Forty years ago Rufus Wanta sent lyrics to one of the song-poem studios that were popular at the time. The record he eventually received from the company was, with its tacky torch-song treatment, a big disappointment. Call it poetic justice, then, that keyboardist Nathan Wanta uses words penned by his grandfather in a song written by his band, Last of the Blacksmiths. Read more »
Iggy Pop spit in my face at one of the Stooges' sold-out shows at the Warfield last month. And I loved it. The crowning moment, however, came just before that, when he stared me down and mouthed the lyrics of "1970": "Beautiful baby, feed my love ... all night ... till I blow ... away," then slithered away from the seesawing mass in the pit. Read more »
I have some Björk memories stowed on shelves and in crates. There's the signed copy of the Sugarcubes' "Birthday" 12-inch from the days of the group's English-language interview with Melody Maker, when Björk showed up late and apologized with the immortal first words "I was shitting" (a moment that all who mistook her for a cute elf should have noted). And I've got a great teenage Kodak shot of a friend who helped start riot grrrl long before she picked up a guitar, sitting on Björk's lap.
FULL CIRCLE Once upon a time, at Kezar Pavilion in San Francisco, the Dead Kennedys blew the Clash off the stage. I think it was early spring 1980. I didn't pay much attention to dates in those days, but I remember this much I was there.
On that night the DKs delivered their fat, funny broadsides with a joyous abandon that few bands of the era could match. Vocalist Jello Biafra who finished his set drenched in sweat and wearing only his underwear's elastic waistband was simply inspired. Read more »
Call them the new British bitch pack: barefoot soul shouter Joss Stone and her ascendant sistren, skankin' Lily Allen and torchy Amy Winehouse (Corinne Bailey Rae's exempted due to being a queen of nice and hazy sentiment and, well, yes, color). The Pipettes also deliver Ronettes-Supremes paeans but have yet to splash large beyond the UK. Read more »
Van Halen may have made it into the music record books for Most Ridiculous Tour Rider for their demand for M&Ms picked free of the turdlike brown numbers. But musician-director Vincent Gallo might make the rock hitmakers jump with his own Mission Creek Music and Arts Festival must-have. "I'm not going to show you his rider," festival founder Jeff Ray says wryly. "It's a little crazy."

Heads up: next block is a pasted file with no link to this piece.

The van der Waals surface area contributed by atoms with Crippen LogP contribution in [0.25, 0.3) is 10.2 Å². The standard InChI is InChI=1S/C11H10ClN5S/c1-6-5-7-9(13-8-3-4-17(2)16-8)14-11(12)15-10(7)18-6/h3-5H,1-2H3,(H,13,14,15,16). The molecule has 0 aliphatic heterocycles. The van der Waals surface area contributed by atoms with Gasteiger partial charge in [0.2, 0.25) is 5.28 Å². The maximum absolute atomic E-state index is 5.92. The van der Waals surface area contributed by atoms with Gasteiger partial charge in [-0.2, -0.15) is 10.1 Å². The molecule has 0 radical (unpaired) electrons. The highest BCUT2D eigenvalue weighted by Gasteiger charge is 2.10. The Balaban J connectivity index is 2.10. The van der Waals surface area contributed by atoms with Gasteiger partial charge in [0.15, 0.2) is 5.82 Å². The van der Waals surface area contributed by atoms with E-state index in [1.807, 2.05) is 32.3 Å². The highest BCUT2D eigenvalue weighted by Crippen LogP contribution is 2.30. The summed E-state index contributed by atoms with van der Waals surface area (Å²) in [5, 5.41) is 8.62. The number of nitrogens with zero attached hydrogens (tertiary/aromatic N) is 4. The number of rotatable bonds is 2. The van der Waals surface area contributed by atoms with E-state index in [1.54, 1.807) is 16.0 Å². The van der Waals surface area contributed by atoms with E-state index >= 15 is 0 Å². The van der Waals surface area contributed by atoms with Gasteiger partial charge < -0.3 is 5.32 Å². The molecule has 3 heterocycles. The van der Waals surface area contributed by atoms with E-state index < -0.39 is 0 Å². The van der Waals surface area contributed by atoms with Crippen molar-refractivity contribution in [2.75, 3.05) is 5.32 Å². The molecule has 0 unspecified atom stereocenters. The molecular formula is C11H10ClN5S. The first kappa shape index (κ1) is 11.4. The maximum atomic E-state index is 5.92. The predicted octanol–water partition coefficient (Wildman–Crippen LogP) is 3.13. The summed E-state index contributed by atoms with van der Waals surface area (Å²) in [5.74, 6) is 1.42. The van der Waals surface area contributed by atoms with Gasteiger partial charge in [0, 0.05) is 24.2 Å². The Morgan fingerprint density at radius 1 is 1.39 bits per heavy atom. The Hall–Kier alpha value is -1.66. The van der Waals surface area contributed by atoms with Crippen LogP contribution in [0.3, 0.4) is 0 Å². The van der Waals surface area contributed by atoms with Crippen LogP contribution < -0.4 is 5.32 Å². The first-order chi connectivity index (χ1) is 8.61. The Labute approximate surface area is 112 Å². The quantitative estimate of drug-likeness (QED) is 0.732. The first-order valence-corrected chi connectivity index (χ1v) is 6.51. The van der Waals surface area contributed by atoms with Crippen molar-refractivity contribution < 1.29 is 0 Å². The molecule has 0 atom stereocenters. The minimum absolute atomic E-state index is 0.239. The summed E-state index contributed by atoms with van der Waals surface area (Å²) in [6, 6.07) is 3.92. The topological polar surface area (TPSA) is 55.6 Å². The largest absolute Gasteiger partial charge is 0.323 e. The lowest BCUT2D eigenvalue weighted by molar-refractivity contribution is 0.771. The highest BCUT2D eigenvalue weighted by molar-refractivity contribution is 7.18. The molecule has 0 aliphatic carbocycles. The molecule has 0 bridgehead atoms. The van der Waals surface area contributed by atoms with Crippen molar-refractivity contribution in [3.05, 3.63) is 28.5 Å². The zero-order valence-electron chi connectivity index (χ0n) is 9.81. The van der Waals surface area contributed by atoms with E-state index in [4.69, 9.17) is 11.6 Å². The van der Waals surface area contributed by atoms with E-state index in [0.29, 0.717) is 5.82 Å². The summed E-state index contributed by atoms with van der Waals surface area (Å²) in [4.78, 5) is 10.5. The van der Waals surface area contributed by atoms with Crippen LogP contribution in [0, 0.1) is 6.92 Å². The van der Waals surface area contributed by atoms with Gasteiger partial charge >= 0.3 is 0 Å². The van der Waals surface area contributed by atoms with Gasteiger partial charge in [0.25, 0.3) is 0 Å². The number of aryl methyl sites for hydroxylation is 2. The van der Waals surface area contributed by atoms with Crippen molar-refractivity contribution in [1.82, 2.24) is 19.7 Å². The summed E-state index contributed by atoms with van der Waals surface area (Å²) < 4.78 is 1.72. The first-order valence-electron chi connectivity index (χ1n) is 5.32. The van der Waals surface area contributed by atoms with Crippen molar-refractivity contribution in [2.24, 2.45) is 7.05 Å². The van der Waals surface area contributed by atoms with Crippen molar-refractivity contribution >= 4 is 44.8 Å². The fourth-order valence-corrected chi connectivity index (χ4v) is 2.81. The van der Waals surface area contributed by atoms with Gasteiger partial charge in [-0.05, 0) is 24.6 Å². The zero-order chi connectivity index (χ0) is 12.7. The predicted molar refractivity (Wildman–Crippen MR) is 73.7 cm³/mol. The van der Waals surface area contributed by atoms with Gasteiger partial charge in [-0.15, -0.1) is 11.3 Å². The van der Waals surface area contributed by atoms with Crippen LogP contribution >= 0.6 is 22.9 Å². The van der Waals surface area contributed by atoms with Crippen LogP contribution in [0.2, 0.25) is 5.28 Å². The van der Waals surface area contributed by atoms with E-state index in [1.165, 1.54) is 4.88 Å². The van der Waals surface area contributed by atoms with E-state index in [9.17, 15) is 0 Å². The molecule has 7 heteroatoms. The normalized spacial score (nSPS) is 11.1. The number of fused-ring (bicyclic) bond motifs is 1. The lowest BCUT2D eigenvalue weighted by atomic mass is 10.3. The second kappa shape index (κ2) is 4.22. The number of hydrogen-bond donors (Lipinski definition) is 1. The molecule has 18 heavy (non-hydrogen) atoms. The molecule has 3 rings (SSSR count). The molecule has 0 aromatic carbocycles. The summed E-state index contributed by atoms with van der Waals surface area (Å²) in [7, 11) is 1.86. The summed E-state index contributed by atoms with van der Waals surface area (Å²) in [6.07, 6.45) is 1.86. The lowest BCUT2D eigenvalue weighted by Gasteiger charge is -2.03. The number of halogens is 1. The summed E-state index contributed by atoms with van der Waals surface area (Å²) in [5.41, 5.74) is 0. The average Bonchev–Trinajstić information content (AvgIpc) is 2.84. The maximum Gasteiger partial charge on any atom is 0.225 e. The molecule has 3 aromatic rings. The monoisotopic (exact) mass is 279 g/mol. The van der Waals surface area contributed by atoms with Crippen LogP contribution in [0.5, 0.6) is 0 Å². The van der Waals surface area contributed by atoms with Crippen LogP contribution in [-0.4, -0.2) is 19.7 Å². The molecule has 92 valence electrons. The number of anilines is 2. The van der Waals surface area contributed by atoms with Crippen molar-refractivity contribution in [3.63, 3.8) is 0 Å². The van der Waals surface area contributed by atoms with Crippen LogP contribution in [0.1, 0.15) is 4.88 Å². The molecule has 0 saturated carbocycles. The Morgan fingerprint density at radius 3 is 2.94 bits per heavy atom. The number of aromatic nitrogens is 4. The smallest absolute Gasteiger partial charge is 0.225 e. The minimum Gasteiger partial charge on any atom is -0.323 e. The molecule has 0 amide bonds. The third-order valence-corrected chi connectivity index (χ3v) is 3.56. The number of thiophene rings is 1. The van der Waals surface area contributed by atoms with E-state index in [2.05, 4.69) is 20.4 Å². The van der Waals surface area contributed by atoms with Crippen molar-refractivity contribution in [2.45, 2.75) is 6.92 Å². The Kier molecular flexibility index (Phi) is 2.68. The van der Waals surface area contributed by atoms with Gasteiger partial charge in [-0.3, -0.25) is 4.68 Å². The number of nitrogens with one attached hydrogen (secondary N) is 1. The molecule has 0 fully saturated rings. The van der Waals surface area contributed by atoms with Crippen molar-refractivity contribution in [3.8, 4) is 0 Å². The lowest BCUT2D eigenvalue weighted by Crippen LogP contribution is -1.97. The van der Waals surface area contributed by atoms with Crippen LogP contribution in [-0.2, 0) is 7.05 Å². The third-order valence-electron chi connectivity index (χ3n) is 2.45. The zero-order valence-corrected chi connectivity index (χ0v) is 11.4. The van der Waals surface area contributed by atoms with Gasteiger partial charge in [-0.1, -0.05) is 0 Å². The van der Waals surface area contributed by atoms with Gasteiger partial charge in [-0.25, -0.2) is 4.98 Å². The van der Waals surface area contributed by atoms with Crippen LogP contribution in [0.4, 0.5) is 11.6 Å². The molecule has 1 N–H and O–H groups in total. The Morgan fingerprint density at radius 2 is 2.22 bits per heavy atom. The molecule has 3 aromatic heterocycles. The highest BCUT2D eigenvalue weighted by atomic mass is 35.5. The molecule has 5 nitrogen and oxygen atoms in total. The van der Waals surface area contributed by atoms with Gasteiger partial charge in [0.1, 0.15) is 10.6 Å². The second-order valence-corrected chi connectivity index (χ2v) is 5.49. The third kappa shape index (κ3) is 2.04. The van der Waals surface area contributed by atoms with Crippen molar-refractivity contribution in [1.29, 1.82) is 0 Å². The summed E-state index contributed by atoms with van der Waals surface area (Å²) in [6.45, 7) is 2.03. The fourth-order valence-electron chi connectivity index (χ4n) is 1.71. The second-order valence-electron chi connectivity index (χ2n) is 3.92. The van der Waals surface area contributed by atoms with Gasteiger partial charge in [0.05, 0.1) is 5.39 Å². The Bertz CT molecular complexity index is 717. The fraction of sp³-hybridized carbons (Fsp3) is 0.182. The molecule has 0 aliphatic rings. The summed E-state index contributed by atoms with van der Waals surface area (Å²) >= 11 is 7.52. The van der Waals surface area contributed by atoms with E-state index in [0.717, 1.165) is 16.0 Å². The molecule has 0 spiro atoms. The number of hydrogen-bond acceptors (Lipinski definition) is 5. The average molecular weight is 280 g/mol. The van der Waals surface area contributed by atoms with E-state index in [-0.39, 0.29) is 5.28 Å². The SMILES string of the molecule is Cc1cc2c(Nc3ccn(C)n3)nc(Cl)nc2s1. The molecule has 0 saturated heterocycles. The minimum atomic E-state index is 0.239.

"Oh, c'mon," I say, perched on a couch in the red and yellow office in Ray's Mission flat. Read more »
If Vincent Gallo turned himself into pure music, what would it sound like? For now, I know how the Gallo I'm talking with sounds: enthusiastic, upbeat - occasionally letting loose an endearing rascally cackle - and extremely alive. Over the course of a great couple hours, he's raved rather than ranted, giving himself over to rapture while rapping about everyone from Joe Spinell (star of 1980's gory Maniac and bit-part actor extraordinaire) to Michael Jackson. Read more »
When Month of Sundays (Bobsled), the second Chamber Strings album, was released in 2001, singer-songwriter Kevin Junior was hailed as a new pop savant of sorts - a ragged, rainy-day Burt Bacharach, Brian Wilson's lost brother, last sighted wandering gray shores amid dingy drizzle and deep dissolution. So where has he been the past six years?
"I got kidnapped by aliens, basically," Johnny Thunders-look-alike Junior deadpans from his Chicago flat. Read more »
Meeting up for an interview anywhere in the Haight in the middle of a Sunday afternoon is a bit of a dodgy prospect. With every easily distracted tourist and bumbling acid casualty in the city making random zigzags through the neighborhood, finding a clear path on the sidewalk is enough of a challenge, never mind finding a quiet place to talk. But there I am, in a booth at Magnolia's, with the three songwriters of the Dilettantes, chatting away over beers without so much as a glance in the direction of all the scattershot energy reigning outside. Lesson? Read more »